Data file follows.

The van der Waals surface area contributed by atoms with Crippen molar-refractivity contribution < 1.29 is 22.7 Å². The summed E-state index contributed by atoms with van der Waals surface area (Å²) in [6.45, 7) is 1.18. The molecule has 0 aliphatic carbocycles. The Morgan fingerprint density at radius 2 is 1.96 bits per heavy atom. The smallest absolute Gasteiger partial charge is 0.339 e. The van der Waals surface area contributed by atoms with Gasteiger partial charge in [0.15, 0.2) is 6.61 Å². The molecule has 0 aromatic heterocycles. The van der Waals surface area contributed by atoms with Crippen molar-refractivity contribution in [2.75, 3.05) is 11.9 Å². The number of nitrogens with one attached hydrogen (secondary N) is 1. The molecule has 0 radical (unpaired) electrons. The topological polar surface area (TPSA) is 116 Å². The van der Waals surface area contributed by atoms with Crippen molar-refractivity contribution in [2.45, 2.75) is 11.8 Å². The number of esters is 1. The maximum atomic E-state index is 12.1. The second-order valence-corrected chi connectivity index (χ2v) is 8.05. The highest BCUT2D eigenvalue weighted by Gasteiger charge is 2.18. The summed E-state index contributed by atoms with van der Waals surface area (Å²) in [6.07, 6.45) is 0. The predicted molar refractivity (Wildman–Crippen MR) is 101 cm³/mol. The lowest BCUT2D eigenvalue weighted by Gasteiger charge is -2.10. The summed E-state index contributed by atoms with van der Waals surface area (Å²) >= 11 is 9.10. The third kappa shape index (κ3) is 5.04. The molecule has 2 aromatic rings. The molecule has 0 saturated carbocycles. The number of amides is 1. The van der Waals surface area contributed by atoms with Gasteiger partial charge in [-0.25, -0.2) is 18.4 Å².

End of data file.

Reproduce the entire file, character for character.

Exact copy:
The van der Waals surface area contributed by atoms with Crippen molar-refractivity contribution < 1.29 is 22.7 Å². The summed E-state index contributed by atoms with van der Waals surface area (Å²) in [6.45, 7) is 1.18. The molecule has 0 aliphatic carbocycles. The Morgan fingerprint density at radius 2 is 1.96 bits per heavy atom. The smallest absolute Gasteiger partial charge is 0.339 e. The van der Waals surface area contributed by atoms with Gasteiger partial charge in [0.15, 0.2) is 6.61 Å². The molecule has 0 aromatic heterocycles. The van der Waals surface area contributed by atoms with Crippen molar-refractivity contribution in [2.75, 3.05) is 11.9 Å². The number of nitrogens with one attached hydrogen (secondary N) is 1. The molecule has 0 radical (unpaired) electrons. The topological polar surface area (TPSA) is 116 Å². The van der Waals surface area contributed by atoms with Crippen molar-refractivity contribution in [2.45, 2.75) is 11.8 Å². The number of esters is 1. The maximum atomic E-state index is 12.1. The second-order valence-corrected chi connectivity index (χ2v) is 8.05. The highest BCUT2D eigenvalue weighted by Gasteiger charge is 2.18. The summed E-state index contributed by atoms with van der Waals surface area (Å²) in [6.07, 6.45) is 0. The predicted molar refractivity (Wildman–Crippen MR) is 101 cm³/mol. The lowest BCUT2D eigenvalue weighted by Gasteiger charge is -2.10. The summed E-state index contributed by atoms with van der Waals surface area (Å²) >= 11 is 9.10. The third kappa shape index (κ3) is 5.04. The molecule has 2 aromatic rings. The molecule has 0 saturated carbocycles. The number of amides is 1. The van der Waals surface area contributed by atoms with Gasteiger partial charge in [-0.25, -0.2) is 18.4 Å².